You can get dehydrated in a variety of ways. Maybe you just went too long without sipping a drink, or you sweat so much during a hard workout that you couldn’t replace all that lost fluid and electrolytes fast enough. If it’s hot out, you’re more likely to end up dehydrated. If you’ve had diarrhea, or you’ve been vomiting, you likely need to hydrate, but drinking water or sports drinks might feel hard on your stomach. Even certain medications can make you more prone to dehydration.

Drugs that Can Cause Dehydration

Diuretics are drugs that make you urinate more. Sometimes, this is the main purpose of the drug. For example, diuretics are often prescribed for people with heart failure to prevent fluid buildup. However, many other drugs can make you head to the restroom more often as a side effect. Some drugs that can cause dehydration as a side effect include:

Who Needs to Be Extra Careful About Hydration?

Most of us will be just fine if we notice we’re a little dehydrated and start to drink some water. However, people with certain conditions have to be more careful to avoid drinking too much or too little water.

Diabetes

“Sugar is a very sharp molecule,” explains Brooks. If you have uncontrolled diabetes, the excess sugar may not be fully dissolved in your blood. By the time your blood gets to your kidneys, these sharp sugar molecules can start to injure the kidneys.

Liver Disease

Your liver regulates a protein called albumin which helps you stay hydrated. Without enough albumin, water will start to leak out of your blood vessels and cause swelling elsewhere in your body. When patients have severe liver disease (less than 30% of their liver function) Brooks explains that healthcare providers will usually provide albumin through an IV. When they do this, fluid can rush back into the blood vessels too quickly, so sometimes the provider will also prescribe a diuretic to prevent the blood pressure from getting too high.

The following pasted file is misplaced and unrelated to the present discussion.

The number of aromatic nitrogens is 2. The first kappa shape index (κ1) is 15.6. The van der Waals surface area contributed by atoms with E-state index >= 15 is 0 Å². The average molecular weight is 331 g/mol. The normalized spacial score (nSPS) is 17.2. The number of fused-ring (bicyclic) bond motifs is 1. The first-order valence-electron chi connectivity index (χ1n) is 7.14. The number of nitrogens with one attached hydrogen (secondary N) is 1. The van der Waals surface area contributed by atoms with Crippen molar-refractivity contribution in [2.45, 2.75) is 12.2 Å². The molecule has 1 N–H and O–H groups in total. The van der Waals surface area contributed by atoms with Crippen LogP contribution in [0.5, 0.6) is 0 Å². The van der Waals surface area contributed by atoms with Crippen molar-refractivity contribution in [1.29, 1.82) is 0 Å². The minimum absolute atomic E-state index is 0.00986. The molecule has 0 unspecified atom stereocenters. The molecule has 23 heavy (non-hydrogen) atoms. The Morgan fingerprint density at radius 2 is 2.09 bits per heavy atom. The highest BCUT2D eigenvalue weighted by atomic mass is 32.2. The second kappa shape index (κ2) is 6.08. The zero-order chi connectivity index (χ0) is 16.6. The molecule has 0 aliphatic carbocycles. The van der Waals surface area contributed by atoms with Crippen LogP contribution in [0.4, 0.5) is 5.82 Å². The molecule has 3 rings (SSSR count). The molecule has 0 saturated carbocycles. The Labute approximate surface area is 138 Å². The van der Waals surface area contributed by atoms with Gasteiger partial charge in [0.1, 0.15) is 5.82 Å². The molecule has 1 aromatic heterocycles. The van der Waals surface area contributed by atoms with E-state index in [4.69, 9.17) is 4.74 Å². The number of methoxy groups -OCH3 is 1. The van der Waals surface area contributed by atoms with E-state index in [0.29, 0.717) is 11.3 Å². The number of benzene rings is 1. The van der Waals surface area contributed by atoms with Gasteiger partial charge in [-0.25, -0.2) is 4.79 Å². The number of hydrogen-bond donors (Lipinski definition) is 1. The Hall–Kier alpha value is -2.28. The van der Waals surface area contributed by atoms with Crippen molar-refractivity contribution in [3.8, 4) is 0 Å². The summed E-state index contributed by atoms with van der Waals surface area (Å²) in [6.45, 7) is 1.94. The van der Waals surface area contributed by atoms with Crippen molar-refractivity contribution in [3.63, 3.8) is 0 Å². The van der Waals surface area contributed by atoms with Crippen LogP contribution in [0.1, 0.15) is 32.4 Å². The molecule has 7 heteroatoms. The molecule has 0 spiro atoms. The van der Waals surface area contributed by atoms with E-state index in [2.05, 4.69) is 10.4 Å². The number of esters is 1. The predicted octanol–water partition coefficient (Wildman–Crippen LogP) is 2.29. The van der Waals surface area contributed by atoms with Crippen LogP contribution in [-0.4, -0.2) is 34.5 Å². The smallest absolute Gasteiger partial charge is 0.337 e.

Kidney Disease

Chronic dehydration may be a risk factor for developing kidney disease later on. Dehydration prevents your kidneys from filtering out waste and other molecules that can cause problems such as urinary tract infections (UTIs) and kidney stones that can permanently damage your kidneys if not properly treated.

Alcohol Use Disorders

Alcohol is a diuretic, so the more alcohol you drink, the more likely you are to become dehydrated. Dehydration is responsible for at least some of the symptoms of a hangover the night after you have had one too many drinks. If you’re imbibing, consider alternating one glass of water after each alcoholic beverage to help maintain your hydration.

Hydration and Weight Loss

Staying hydrated may help you maintain a healthy body weight, says Brooks. Her research team found that women tended to overeat when they’re dehydrated, she says. So while drinking an extra glass of water now and then probably won’t suddenly lead to dropping pounds, it may help you recognize when you’re full sooner, rather than mistaking your thirst for continued hunger.

“It might not just be that we’re hungry. We’re thirsty, and we need to be hydrated,” she says.

 

DISCLAIMER: MedShadow provides information and resources related to medications, their effects, and potential side effects. However, it is important to note that we are not a substitute for professional medical advice, diagnosis, or treatment. The content on our site is intended for educational and informational purposes only. Individuals dealing with medical conditions or symptoms should seek guidance from a licensed healthcare professional, such as a physician or pharmacist, who can provide personalized medical advice tailored to their specific circumstances.

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Christina

I liked learning that being dehydrated can cause kidney problems like stones.